A FARMER has been having problems with fly-tippers; everything from builder’s waste to garden rubbish, along with a substantial selection of old fridges and washing machines. He posts angry messages about it on social media but nothing ever happens. Nobody is ever prosecuted.
Our corner of North Yorkshire has been designated an Area of Outstanding Natural Beauty (AONB). At a distance, the rolling hills and stone properties look very picture-postcard. But don’t be fooled. Look a little closer, at the hedge bottoms and grass verges, and there are enough Costa coffee cups, McDonald’s drinks and food containers to rival any area of city centre waste ground. Go around the back of your average urban multiplex cinema and you will be hard-pushed to find as much litter as is strewn along the lanes surrounding many rural villages.
If we’d thrown litter, as children of the 1970s, it would have been considered a cardinal sin. We would have been branded “litter bugs”. Back then, the Keep Britain Tidy campaign kept us on the straight and narrow, with public service information films featuring pop stars telling us to put litter in the bin.
The message just isn’t ‘out there’ like it used to be and, to be fair, how can we expect it to be? There is so much more for people to be engaged in.
Thinking back to my memories of the Tidy Britain Campaign and its ‘tidyman’ logo –the little triangular chap putting some litter into a wire bin – the world was very different. At this time, my late grandparents would spend most Sunday afternoons going for a ‘ride out’ in their car.
As a farmer, there would doubtless be a field of corn or some livestock that my granddad would have his mind on having a look over somebody’s hedge at. There was no specific destination; just a little drive out. Nowadays people are very definitely getting in their vehicles to travel from A to B.
In a roundabout way – rather like my grandad’s afternoon jaunts – the point is that the countryside isn’t enjoyed as it used to be. ‘Destinations’, like the stately home three miles from where we live, are what people spend their spare time visiting.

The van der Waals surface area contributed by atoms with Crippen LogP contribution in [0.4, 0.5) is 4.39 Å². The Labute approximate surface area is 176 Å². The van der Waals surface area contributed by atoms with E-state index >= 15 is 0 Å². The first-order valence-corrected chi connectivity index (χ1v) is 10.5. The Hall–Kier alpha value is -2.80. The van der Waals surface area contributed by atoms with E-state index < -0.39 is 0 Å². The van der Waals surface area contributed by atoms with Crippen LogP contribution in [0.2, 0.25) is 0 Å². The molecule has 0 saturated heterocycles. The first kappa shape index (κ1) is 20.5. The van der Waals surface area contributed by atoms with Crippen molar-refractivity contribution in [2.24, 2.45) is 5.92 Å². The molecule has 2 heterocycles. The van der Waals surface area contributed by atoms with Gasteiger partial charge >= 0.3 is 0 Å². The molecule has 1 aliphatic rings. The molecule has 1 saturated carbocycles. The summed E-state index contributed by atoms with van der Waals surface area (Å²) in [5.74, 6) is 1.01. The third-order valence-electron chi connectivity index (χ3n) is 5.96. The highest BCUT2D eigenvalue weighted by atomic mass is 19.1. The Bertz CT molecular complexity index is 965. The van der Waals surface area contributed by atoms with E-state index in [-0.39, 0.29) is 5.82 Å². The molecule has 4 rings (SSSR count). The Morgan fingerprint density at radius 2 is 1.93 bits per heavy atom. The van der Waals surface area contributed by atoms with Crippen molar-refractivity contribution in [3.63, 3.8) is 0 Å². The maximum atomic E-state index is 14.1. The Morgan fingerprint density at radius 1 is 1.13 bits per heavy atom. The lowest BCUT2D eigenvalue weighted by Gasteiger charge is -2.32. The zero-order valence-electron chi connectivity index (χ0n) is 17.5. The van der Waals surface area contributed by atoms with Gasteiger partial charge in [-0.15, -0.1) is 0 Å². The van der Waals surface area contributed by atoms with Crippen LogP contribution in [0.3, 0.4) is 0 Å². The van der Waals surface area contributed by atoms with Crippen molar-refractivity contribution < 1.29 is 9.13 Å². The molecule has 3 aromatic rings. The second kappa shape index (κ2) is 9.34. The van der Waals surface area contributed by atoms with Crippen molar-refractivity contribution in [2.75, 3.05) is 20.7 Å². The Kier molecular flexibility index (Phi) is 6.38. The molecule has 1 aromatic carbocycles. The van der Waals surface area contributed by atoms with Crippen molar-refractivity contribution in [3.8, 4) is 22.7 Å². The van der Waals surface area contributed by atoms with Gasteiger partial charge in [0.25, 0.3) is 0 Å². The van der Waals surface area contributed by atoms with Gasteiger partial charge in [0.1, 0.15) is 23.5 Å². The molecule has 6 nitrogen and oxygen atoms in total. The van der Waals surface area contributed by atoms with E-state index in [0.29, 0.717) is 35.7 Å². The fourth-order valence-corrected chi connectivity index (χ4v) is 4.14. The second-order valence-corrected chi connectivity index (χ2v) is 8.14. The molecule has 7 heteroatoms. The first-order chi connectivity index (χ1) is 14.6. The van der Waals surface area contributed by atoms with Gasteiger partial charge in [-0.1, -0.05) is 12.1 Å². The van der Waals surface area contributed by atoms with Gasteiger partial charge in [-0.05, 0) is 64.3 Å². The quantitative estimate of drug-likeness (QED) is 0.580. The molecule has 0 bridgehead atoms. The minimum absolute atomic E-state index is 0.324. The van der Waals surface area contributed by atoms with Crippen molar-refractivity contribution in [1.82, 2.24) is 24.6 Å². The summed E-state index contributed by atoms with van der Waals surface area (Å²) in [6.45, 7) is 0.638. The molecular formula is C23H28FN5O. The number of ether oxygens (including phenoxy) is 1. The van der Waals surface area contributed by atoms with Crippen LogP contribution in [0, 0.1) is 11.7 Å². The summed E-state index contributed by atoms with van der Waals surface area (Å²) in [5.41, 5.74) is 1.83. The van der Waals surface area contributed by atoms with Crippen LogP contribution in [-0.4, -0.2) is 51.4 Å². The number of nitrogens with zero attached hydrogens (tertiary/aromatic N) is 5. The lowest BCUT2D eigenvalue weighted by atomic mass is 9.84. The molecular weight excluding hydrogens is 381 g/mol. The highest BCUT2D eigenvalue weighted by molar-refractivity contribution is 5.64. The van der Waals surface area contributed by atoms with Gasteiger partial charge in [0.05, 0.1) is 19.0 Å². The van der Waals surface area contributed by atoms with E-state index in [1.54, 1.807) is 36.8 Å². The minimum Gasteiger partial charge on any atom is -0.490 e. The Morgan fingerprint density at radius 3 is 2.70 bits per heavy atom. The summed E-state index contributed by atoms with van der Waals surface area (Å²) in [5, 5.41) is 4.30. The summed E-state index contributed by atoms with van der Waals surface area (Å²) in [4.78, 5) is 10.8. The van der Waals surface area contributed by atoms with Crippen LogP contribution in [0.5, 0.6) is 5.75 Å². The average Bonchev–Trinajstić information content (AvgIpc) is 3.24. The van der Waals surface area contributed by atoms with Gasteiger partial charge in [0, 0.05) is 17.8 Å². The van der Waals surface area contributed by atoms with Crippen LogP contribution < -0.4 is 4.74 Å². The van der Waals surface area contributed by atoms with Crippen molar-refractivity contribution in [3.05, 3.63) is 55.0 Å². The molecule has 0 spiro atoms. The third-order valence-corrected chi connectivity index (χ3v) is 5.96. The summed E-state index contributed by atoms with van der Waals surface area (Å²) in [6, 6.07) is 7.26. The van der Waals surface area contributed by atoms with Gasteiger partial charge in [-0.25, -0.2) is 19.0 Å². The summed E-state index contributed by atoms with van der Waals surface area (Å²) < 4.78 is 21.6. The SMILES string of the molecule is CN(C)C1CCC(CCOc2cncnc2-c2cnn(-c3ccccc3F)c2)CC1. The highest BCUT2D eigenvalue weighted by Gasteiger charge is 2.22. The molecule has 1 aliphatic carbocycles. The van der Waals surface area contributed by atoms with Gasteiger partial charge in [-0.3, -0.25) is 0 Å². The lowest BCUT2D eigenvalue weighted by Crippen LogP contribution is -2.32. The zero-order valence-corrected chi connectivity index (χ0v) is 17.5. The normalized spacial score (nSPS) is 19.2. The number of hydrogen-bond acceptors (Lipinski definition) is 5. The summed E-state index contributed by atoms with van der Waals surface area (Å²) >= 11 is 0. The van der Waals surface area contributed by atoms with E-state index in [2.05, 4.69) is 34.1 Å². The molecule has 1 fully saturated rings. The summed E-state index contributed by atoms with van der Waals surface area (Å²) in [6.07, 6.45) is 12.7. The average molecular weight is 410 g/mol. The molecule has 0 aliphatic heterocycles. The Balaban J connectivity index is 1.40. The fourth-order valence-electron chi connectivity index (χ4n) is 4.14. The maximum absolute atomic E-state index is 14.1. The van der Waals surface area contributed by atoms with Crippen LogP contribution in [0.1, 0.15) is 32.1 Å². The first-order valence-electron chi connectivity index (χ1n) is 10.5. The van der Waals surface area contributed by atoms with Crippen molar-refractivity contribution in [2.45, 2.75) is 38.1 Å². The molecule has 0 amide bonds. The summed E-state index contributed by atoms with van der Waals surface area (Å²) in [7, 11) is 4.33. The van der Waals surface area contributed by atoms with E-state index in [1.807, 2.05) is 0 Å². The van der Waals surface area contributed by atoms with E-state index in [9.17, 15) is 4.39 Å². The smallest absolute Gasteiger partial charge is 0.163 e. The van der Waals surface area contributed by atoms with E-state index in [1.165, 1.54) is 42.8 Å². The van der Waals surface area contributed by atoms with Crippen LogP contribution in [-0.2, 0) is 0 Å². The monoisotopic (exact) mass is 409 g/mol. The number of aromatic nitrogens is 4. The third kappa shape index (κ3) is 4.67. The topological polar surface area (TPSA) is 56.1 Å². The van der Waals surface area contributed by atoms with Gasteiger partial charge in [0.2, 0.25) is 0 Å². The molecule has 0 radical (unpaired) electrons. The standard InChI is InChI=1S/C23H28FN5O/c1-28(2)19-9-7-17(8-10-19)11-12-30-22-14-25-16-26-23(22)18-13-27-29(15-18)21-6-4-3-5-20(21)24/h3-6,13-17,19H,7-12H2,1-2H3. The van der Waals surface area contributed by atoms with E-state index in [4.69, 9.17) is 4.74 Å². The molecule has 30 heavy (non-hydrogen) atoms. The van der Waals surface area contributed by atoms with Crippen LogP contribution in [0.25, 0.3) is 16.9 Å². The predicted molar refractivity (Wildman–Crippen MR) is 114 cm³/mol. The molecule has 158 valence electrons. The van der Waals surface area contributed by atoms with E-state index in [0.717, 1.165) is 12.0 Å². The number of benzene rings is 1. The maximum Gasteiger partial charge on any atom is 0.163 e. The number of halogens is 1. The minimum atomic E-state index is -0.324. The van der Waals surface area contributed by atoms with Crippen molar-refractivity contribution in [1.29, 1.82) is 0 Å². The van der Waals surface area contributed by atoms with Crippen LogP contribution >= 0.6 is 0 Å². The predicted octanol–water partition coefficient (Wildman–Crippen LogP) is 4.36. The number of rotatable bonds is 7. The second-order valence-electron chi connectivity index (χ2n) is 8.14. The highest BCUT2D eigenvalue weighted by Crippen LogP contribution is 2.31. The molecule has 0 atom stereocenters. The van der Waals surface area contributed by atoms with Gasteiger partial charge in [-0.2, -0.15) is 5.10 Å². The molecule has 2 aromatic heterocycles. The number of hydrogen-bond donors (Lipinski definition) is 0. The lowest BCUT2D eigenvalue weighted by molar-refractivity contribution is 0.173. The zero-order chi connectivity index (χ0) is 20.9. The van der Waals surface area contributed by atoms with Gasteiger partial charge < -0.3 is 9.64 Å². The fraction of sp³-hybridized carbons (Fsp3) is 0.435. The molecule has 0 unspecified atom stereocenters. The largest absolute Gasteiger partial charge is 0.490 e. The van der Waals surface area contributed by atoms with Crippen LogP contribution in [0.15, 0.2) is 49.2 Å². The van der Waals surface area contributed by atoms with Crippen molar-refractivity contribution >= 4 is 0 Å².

They look on in awe once they arrive, pay their entrance fee and buy an ice cream. But between their home and arriving at the tourism destination do they give two hoots about the surrounding countryside? Do they look out of the window and marvel or do they put their foot down to get there and think nothing of chucking the children’s sweet papers out of the car window?
It’s all too easy to blame the roadside littering in the countryside on hassled delivery drivers. But is that fair? There are certainly a high number of plastic dog poo bags either hanging in hedges or chucked underneath them. So dog walkers need to shoulder some of the blame. Same with runners and cyclists, as the energy gel sachets and tubes they often use are regular litter-pick finds.
Many would probably answer back that there aren’t any rubbish bins to put them in. Presumably councils have to prioritise and maintaining litter bins in rural areas must fall foul – forgive the bad pun – to those around parks and playgrounds in towns and cities.
Credit must go to the Campaign to Protect Rural England (CPRE) which has kept banging the drum of litter. Just last week it stepped up its campaign for a Deposit Return Scheme on all bottles, calling on the Government not to cave in to industry resistance and loopholes such as bottle size.
The organisation is supported by the Royal Society for the Protection of Birds and Keep Britain Tidy – the RSPCA receives 7,000 calls a year about litter-related incidents, from badger cubs with plastic can holders embedded in their necks to hedgehogs with their heads wedged in empty tins. “A lot has been written about plastic and rightly so,” says CPRE litter programme director Samantha Harding. “But the risk is people simply shift from using plastic – because they don’t want to be criticised – and use and throw away other packaging instead.”
Harding adds an interesting statistic. Funding for cleaning rural roads and roads other than major highways was cut by £74m between 2010 and 2014. “If someone drops a bottle on a street in a city, someone is paid to pick it up,” she says. “The chances of a bottle in a hedgerow being collected are almost zero.”
Finally, to admit to a slip-up. According to the experts, banana skins and even apple cores are deemed litter; something to be taken home. If we’ve been out and about mine have always gone under a hedge bottom. Guilty as charged...
Sarah Todd is a former editor of Yorkshire Life. She is a farmer’s daughter, mother and journalist.